The Père David's deer went extinct in the wild in the river valleys of China in 1939. It was first made known to science in 1886 by Armand David (Père David), who sent carcasses to Paris, where the species was given its name by a biologist.

Length is between 6.2-7.2ft & stands 3.9 ft at the shoulder; weight can reach between 298-441 lbs. The antlers are very unique, with the long tines pointing backwards & almost directly upward, and have been known to grow 2 sets in a year. Summer antlers are the larger set, and fall off in November, after the summer rut. When a second set appears, they are fully grown by January & drop a few weeks later. During the rut, males adorn their antlers with vegetation. Birthing begins after a 9 month gestation period. Sexual maturity is reached at 14 mo, and the average lifespan is up to 18 yrs.

They prefer wetlands & although a predominantly grazer of grass, it supplements its diet with aquatic plants. Humans appear to have been the primary predator. In 1900, all wild specimens were killed. A few were kept & illegal transported to Europe. Herbrand Russell, 11th Duke of Bedford, was instrumental in saving the species. Today, more than 5,000 exist in zoos around the world stemming from those few rescued deer.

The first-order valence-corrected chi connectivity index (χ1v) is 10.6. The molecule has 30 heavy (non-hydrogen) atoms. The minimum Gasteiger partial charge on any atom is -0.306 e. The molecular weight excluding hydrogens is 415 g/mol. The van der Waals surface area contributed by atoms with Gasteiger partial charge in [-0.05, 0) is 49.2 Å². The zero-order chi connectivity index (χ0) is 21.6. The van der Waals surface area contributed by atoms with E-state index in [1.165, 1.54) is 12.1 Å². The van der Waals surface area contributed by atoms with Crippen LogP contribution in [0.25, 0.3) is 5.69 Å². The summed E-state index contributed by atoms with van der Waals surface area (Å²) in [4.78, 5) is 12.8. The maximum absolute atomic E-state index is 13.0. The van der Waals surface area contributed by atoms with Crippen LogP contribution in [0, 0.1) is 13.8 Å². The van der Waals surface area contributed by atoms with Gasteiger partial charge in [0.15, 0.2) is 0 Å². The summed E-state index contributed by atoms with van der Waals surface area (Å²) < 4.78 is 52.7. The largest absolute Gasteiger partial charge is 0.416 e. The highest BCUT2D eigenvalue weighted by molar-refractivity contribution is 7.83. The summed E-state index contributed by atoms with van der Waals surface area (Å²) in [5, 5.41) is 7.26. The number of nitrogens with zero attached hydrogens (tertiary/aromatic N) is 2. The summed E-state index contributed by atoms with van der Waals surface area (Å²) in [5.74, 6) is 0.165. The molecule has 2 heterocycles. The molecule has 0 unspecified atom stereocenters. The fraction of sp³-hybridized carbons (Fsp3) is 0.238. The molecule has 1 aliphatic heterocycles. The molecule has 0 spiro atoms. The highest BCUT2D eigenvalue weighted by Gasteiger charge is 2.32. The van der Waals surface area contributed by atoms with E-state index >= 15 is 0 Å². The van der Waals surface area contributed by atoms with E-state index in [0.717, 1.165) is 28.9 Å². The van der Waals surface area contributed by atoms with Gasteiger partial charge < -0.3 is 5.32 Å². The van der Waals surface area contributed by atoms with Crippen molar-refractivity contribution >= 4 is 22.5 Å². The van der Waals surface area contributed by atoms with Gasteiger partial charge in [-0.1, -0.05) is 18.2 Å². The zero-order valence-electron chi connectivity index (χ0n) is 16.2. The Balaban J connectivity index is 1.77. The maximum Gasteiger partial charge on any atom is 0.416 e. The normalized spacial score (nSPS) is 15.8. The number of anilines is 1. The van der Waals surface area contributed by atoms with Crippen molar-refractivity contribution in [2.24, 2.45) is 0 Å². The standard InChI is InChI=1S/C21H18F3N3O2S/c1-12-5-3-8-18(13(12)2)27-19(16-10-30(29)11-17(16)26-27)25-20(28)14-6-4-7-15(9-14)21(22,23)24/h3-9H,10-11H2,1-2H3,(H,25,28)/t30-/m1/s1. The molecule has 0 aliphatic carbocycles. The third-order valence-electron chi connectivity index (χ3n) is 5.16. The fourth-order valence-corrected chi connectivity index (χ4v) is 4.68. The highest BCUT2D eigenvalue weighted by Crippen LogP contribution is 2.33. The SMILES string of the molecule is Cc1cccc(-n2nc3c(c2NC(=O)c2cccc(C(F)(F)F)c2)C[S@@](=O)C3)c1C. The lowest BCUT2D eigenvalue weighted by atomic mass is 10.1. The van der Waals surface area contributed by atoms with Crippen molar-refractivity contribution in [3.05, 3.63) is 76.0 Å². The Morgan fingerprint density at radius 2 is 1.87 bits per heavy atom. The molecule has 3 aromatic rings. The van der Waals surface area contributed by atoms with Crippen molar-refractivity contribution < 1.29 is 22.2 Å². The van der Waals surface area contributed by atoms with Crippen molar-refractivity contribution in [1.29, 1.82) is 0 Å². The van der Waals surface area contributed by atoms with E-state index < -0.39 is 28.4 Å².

After reintroductions to China (1985 and 1987), the population expanded to around 2,000 in 2005 in Dafeng Milu National Nature Reserve. After a flood in 1998, which resulted in escapes from the reserve, 700 deer now live in the wild.

More Info: